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Proceedings Paper

A historical overview on the mechanism of the COIL kinetics
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Paper Abstract

The kinetics of the chemical oxygen-iodine laser (COIL) has been studied alongside the technological efforts in COIL development. In particular, many efforts have been devoted to the study of the mechanism of I2 dissociation in the COIL medium. Since O2(a) is the energy reservoir of the COIL, it must be involved in the dissociation of I2. Therefore, understanding the dissociation mechanism may help in finding ways of minimizing the O2(a) consumption for dissociation and increasing the chemical efficiency of the laser. In the present paper previously suggested mechanisms of I2 dissociation are briefly overviewed and recent measurements and modeling of the gain and the power in supersonic COILs carried out in our laboratory are presented. Our studies employ both an analytical model and numerical calculations which are outlined in the present paper, with more details on the models given in a following paper by Barmashenko et al. To unravel the I2 dissociation mechanism we utilize kinetic-fluid dynamics three-dimensional modeling, where pathways involving the excited species I2(X, 10 ≤ v < 25), I2(X, 25 ≤ v ≤ 47), I2(A, A'), O2(X, v), O2(a, v), O2(b, v) and I(2P1/2) as intermediate reactants are included. Both the gain and the power studies show good agreement between calculations and experiments. We believe that future modeling should include the above pathways and additional pathways should be considered when additional kinetic data is available.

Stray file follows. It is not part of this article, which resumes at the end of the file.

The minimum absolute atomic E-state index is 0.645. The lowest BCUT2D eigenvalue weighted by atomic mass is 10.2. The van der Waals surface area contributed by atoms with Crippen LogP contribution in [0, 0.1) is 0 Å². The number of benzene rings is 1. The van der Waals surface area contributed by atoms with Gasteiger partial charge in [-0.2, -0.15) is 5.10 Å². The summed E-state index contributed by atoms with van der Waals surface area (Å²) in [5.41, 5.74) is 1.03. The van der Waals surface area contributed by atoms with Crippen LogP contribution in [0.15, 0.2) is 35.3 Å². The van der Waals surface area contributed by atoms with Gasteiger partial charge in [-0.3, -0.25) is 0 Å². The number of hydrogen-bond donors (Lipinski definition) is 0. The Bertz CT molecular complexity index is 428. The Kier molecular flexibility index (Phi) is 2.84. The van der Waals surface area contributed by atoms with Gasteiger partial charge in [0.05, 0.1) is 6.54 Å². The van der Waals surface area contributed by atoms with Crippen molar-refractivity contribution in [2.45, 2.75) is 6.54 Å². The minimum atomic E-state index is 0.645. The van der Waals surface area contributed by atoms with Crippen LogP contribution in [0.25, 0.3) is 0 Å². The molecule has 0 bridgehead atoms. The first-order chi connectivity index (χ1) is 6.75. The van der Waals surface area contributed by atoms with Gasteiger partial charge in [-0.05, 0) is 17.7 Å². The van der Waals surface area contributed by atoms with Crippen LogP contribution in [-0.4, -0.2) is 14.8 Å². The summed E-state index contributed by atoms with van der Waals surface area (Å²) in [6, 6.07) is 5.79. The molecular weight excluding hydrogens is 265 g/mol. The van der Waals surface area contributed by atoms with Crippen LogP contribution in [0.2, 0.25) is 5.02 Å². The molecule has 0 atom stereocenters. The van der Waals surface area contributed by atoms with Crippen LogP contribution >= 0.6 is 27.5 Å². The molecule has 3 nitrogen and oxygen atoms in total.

Paper Details

Date Published: 16 November 2010
PDF: 14 pages
Proc. SPIE 7751, XVIII International Symposium on Gas Flow, Chemical Lasers, and High-Power Lasers, 775106 (16 November 2010); doi: 10.1117/12.878600
Show Author Affiliations
Salman Rosenwaks, Ben-Gurion Univ. of the Negev (Israel)
Boris D. Barmashenko, Ben-Gurion Univ. of the Negev (Israel)
Karol Waichman, NRCN (Israel)


Published in SPIE Proceedings Vol. 7751:
XVIII International Symposium on Gas Flow, Chemical Lasers, and High-Power Lasers

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